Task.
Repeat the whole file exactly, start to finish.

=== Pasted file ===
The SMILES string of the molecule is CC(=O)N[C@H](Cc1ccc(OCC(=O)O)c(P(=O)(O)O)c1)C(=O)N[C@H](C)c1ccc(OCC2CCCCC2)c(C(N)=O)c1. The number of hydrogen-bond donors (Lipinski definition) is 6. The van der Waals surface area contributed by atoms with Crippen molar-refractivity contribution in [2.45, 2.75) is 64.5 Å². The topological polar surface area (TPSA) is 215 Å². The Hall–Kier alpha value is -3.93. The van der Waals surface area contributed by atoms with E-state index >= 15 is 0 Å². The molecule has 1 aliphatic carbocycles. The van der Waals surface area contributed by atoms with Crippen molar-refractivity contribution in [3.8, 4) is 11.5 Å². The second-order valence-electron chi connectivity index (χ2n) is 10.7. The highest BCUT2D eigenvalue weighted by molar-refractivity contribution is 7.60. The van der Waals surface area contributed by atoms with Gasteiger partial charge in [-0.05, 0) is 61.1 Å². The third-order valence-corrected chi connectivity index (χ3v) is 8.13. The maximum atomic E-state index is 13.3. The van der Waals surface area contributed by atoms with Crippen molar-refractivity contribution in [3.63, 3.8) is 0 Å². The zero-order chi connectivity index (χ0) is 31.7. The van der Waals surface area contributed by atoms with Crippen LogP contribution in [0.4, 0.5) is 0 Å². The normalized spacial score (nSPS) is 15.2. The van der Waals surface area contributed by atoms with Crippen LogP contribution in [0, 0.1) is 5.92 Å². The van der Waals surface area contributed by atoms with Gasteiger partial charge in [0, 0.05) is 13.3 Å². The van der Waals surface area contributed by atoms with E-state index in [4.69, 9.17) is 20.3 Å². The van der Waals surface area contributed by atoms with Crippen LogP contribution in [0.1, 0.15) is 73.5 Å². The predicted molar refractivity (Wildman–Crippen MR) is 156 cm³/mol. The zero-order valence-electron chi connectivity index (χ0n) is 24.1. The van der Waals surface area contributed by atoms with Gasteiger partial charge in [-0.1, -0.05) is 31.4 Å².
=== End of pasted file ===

The SMILES string of the molecule is CC(=O)N[C@H](Cc1ccc(OCC(=O)O)c(P(=O)(O)O)c1)C(=O)N[C@H](C)c1ccc(OCC2CCCCC2)c(C(N)=O)c1. The number of hydrogen-bond donors (Lipinski definition) is 6. The van der Waals surface area contributed by atoms with Crippen molar-refractivity contribution in [2.45, 2.75) is 64.5 Å². The topological polar surface area (TPSA) is 215 Å². The Hall–Kier alpha value is -3.93. The van der Waals surface area contributed by atoms with E-state index >= 15 is 0 Å². The molecule has 1 aliphatic carbocycles. The van der Waals surface area contributed by atoms with Crippen molar-refractivity contribution in [3.8, 4) is 11.5 Å². The second-order valence-electron chi connectivity index (χ2n) is 10.7. The highest BCUT2D eigenvalue weighted by molar-refractivity contribution is 7.60. The van der Waals surface area contributed by atoms with Gasteiger partial charge in [-0.05, 0) is 61.1 Å². The third-order valence-corrected chi connectivity index (χ3v) is 8.13. The maximum atomic E-state index is 13.3. The van der Waals surface area contributed by atoms with Crippen molar-refractivity contribution in [3.63, 3.8) is 0 Å². The zero-order chi connectivity index (χ0) is 31.7. The van der Waals surface area contributed by atoms with Crippen LogP contribution in [0.4, 0.5) is 0 Å². The normalized spacial score (nSPS) is 15.2. The van der Waals surface area contributed by atoms with Crippen LogP contribution in [0, 0.1) is 5.92 Å². The van der Waals surface area contributed by atoms with Gasteiger partial charge in [0, 0.05) is 13.3 Å². The van der Waals surface area contributed by atoms with E-state index in [4.69, 9.17) is 20.3 Å². The van der Waals surface area contributed by atoms with Crippen LogP contribution in [0.1, 0.15) is 73.5 Å². The predicted molar refractivity (Wildman–Crippen MR) is 156 cm³/mol. The zero-order valence-electron chi connectivity index (χ0n) is 24.1. The van der Waals surface area contributed by atoms with Gasteiger partial charge in [-0.1, -0.05) is 31.4 Å².